How to Speak ‘Lad’

Here at the University of Nottingham, unfortunately, it is more than likely that you have encountered a ‘lad’. Whether you have lived with one, or watched from a distance as the hoards of boys in ties descend on Rock City on a Wednesday night, I think most of us are familiar with the environments where ‘lads’ gather and could, if we wanted (although I don’t know why anyone would want to) find one. Although I think we can all recognise certain elements of ‘lad culture’ (excessive drinking, hyper-masculinity and the sexism, racism and homophobia that often accompany this), for me, one of the most perplexing features of being a ‘lad’ seems to be the ability to speak another language. It seems, that rather than reducing language, making it shorter or snappier, as slang or other deviations from the standard norm usually does, the language of the lads is all about complicating it.

Here is a rough guide on how to get by, if for some reason you have to spend a lengthy period of time with a group of ‘lads’ (I’m sorry).

1) Elongate every word, ever

One of the most popular suffixes I have found to be in use is ‘ingtons’ e.g. ‘chappingtons’. Also adding 'o' to the end of everything, or 'y'. This can be done with names or anything that is apparently not good enough with just four letters. 

2) Chant

Okay, this is a guilty pleasure of mine and I actually don’t mind the chanting, providing that it’s not sexist/homophobic/racist/ etc. This is partly because I went to school with a bunch of boys who chanted at every opportunity. We used to go to a pub where they served us underage and played folk music, and some how the boys managed to incorporate football chants into the event. This is one of the many times when football chants are inappropriate, however I don’t think there is anything wrong with breaking into ‘I’m forever blowing bubbles’ or my personal favourite, ‘East East East London’ when you’re bored and freezing your arse off in the Ocean queue.

3) Understand that ‘to nibble’ is no longer about eating cheese

Honestly, where did this phrase come from? And can someone tell me what it means? After struggling for a while, I’ve come to the conclusion that it’s about not rising to bait, or not getting defensive about banter, or maybe even not stating the obvious? Who knows! And if you do please let me know. Seriously.

4) Use people’s last names to refer to people, or otherwise offensive nicknames, often based on physical attributes

Okay, let’s imagine a person. His last name is Smith. Maybe it isn’t so weird to be called Smith. However, this will probably have variations of ‘Smithy’, ‘Smitho’, and if ‘Smithy’ falls out of favour with his mates for not downing a pint quick enough then here is when the offensive nicknames start making an appearance.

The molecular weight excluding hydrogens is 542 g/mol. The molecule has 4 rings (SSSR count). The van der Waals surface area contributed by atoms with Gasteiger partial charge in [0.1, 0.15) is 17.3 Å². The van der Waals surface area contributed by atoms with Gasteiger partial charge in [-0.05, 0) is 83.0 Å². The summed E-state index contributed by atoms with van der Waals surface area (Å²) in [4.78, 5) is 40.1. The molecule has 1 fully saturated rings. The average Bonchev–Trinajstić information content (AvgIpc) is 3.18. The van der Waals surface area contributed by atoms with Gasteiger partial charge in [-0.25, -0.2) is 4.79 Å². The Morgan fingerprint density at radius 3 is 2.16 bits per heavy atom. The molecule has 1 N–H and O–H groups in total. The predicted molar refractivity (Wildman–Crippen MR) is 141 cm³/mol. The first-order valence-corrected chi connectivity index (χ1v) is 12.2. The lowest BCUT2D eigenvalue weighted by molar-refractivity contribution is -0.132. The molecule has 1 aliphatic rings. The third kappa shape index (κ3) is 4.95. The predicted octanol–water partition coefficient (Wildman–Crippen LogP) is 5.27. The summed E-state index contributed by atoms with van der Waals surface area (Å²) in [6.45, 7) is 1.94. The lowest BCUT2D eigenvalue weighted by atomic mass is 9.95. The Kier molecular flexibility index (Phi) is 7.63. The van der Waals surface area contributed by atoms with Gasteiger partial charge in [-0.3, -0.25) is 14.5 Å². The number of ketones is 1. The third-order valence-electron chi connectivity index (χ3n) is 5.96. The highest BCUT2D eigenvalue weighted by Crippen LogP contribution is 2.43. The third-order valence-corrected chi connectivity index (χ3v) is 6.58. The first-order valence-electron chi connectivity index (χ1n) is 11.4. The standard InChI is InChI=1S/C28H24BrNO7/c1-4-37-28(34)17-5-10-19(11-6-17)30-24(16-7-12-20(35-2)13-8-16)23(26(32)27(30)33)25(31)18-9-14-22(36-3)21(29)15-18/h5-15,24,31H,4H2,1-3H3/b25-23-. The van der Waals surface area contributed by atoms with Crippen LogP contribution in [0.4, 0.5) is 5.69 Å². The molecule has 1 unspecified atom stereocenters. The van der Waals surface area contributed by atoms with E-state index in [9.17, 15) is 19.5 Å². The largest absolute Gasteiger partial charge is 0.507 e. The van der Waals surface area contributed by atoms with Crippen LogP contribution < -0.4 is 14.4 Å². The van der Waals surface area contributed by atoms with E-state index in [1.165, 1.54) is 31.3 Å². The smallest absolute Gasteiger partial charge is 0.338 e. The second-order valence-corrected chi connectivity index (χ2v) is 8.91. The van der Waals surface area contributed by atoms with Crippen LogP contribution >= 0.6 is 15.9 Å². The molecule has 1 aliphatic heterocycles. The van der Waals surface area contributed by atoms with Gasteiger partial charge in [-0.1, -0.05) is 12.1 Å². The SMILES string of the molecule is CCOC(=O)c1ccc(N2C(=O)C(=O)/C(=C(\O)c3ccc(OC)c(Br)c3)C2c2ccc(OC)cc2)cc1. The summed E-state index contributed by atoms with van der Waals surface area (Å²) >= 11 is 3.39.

5) Use incredibly long and complicated words that no one (possibly even themselves) understand

Maybe I’m not clever enough and all of these lads do just have a better vocabulary than me, but I highly doubt it. It’s not even that the words are completely unknowable, but just seem out of place in everyday language use. I’m not opposed to people speaking well, but when ‘corpulent’ came up in a casual conversation the other day I was a bit taken a back. And I had to Google it…

Why the ‘lad’ chooses to speak like this is still unknown. Some have proposed that they need a secret code to speak in, so those of us who haven’t had the honour of being adorned with the title of ‘lad’ can’t get in on their top quality banter... No, but seriously. Just like with other groups who speak in different dialects, or have ways of speaking outside of the ‘standard’, this is done to reinforce a sense of solidarity and community between those people. With the lads however, this is not done out of necessity. For example, Polari or ‘gay language’ was created so that gay people could talk about topics that involved homosexuality, without fear of being persecuted. But the ‘lads’, most likely to be groups of white, middle-class men studying at top Russell Group universities needn’t anything to fear. Thus, by speaking in this highly convoluted language that excludes others, it reinforces their sense of entitlement and privilege that many ‘lads’ have.

To me, the language of the ‘lads’ sounds like gibberish, and if anyone wants to give me a lesson in how to become fluent, please get in touch. But for now, this is the best guide I could put together for those of you amateurs like myself. 

Good luck.

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